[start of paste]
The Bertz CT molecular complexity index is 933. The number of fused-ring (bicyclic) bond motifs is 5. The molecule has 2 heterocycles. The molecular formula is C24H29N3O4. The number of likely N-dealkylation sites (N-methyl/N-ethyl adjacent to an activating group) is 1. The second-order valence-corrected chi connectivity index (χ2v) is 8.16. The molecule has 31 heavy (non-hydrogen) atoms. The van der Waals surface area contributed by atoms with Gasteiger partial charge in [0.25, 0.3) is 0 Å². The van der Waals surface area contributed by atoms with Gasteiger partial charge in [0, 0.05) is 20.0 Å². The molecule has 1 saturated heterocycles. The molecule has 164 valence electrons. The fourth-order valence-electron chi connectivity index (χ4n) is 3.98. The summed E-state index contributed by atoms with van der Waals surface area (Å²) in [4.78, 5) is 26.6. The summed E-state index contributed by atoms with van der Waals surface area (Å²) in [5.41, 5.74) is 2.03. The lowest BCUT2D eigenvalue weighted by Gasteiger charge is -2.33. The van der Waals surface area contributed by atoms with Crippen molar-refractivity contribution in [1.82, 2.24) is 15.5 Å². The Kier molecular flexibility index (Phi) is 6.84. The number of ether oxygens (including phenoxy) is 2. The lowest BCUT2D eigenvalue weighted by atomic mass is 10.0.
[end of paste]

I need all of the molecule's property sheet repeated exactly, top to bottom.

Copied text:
The Bertz CT molecular complexity index is 933. The number of fused-ring (bicyclic) bond motifs is 5. The molecule has 2 heterocycles. The molecular formula is C24H29N3O4. The number of likely N-dealkylation sites (N-methyl/N-ethyl adjacent to an activating group) is 1. The second-order valence-corrected chi connectivity index (χ2v) is 8.16. The molecule has 31 heavy (non-hydrogen) atoms. The van der Waals surface area contributed by atoms with Gasteiger partial charge in [0.25, 0.3) is 0 Å². The van der Waals surface area contributed by atoms with Gasteiger partial charge in [0, 0.05) is 20.0 Å². The molecule has 1 saturated heterocycles. The molecule has 164 valence electrons. The fourth-order valence-electron chi connectivity index (χ4n) is 3.98. The summed E-state index contributed by atoms with van der Waals surface area (Å²) in [4.78, 5) is 26.6. The summed E-state index contributed by atoms with van der Waals surface area (Å²) in [5.41, 5.74) is 2.03. The lowest BCUT2D eigenvalue weighted by Gasteiger charge is -2.33. The van der Waals surface area contributed by atoms with Crippen molar-refractivity contribution in [1.82, 2.24) is 15.5 Å². The Kier molecular flexibility index (Phi) is 6.84. The number of ether oxygens (including phenoxy) is 2. The lowest BCUT2D eigenvalue weighted by atomic mass is 10.0.